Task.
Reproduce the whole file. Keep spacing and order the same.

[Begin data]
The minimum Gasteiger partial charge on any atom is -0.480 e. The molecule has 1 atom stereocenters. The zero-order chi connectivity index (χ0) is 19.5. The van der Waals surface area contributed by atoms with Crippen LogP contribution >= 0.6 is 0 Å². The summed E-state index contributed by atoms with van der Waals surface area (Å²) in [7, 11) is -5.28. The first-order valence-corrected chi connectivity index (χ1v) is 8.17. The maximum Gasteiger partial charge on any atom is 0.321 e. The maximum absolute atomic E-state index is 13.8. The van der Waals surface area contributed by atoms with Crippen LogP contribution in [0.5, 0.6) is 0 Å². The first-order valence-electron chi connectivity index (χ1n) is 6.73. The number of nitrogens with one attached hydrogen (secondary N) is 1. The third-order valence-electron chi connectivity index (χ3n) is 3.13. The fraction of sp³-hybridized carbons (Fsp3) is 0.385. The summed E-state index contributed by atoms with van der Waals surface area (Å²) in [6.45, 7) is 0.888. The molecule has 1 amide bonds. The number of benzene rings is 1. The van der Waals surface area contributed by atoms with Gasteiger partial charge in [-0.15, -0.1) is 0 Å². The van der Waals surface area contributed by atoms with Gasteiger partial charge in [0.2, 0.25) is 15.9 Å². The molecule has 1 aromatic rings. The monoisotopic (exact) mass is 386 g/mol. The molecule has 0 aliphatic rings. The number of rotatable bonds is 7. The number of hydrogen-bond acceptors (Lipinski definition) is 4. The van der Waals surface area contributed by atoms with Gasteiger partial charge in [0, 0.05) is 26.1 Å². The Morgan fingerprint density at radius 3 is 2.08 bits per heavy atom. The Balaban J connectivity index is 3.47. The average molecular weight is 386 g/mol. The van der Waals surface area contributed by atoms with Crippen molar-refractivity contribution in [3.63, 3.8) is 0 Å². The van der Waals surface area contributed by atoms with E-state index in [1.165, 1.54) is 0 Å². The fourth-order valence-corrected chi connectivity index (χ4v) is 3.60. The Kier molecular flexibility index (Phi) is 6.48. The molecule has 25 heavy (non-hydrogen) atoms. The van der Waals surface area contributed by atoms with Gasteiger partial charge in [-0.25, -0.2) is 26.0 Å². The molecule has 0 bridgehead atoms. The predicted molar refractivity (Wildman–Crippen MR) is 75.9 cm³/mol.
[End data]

The minimum Gasteiger partial charge on any atom is -0.480 e. The molecule has 1 atom stereocenters. The zero-order chi connectivity index (χ0) is 19.5. The van der Waals surface area contributed by atoms with Crippen LogP contribution >= 0.6 is 0 Å². The summed E-state index contributed by atoms with van der Waals surface area (Å²) in [7, 11) is -5.28. The first-order valence-corrected chi connectivity index (χ1v) is 8.17. The maximum Gasteiger partial charge on any atom is 0.321 e. The maximum absolute atomic E-state index is 13.8. The van der Waals surface area contributed by atoms with Crippen LogP contribution in [0.5, 0.6) is 0 Å². The first-order valence-electron chi connectivity index (χ1n) is 6.73. The number of nitrogens with one attached hydrogen (secondary N) is 1. The third-order valence-electron chi connectivity index (χ3n) is 3.13. The fraction of sp³-hybridized carbons (Fsp3) is 0.385. The summed E-state index contributed by atoms with van der Waals surface area (Å²) in [6.45, 7) is 0.888. The molecule has 1 amide bonds. The number of benzene rings is 1. The van der Waals surface area contributed by atoms with Gasteiger partial charge in [-0.15, -0.1) is 0 Å². The van der Waals surface area contributed by atoms with Gasteiger partial charge in [0.2, 0.25) is 15.9 Å². The molecule has 1 aromatic rings. The monoisotopic (exact) mass is 386 g/mol. The molecule has 0 aliphatic rings. The number of rotatable bonds is 7. The number of hydrogen-bond acceptors (Lipinski definition) is 4. The van der Waals surface area contributed by atoms with Gasteiger partial charge in [0, 0.05) is 26.1 Å². The Morgan fingerprint density at radius 3 is 2.08 bits per heavy atom. The Balaban J connectivity index is 3.47. The average molecular weight is 386 g/mol. The van der Waals surface area contributed by atoms with Crippen molar-refractivity contribution in [3.63, 3.8) is 0 Å². The van der Waals surface area contributed by atoms with E-state index in [1.165, 1.54) is 0 Å². The fourth-order valence-corrected chi connectivity index (χ4v) is 3.60. The Kier molecular flexibility index (Phi) is 6.48. The molecule has 25 heavy (non-hydrogen) atoms. The van der Waals surface area contributed by atoms with Gasteiger partial charge in [-0.25, -0.2) is 26.0 Å². The molecule has 0 bridgehead atoms. The predicted molar refractivity (Wildman–Crippen MR) is 75.9 cm³/mol.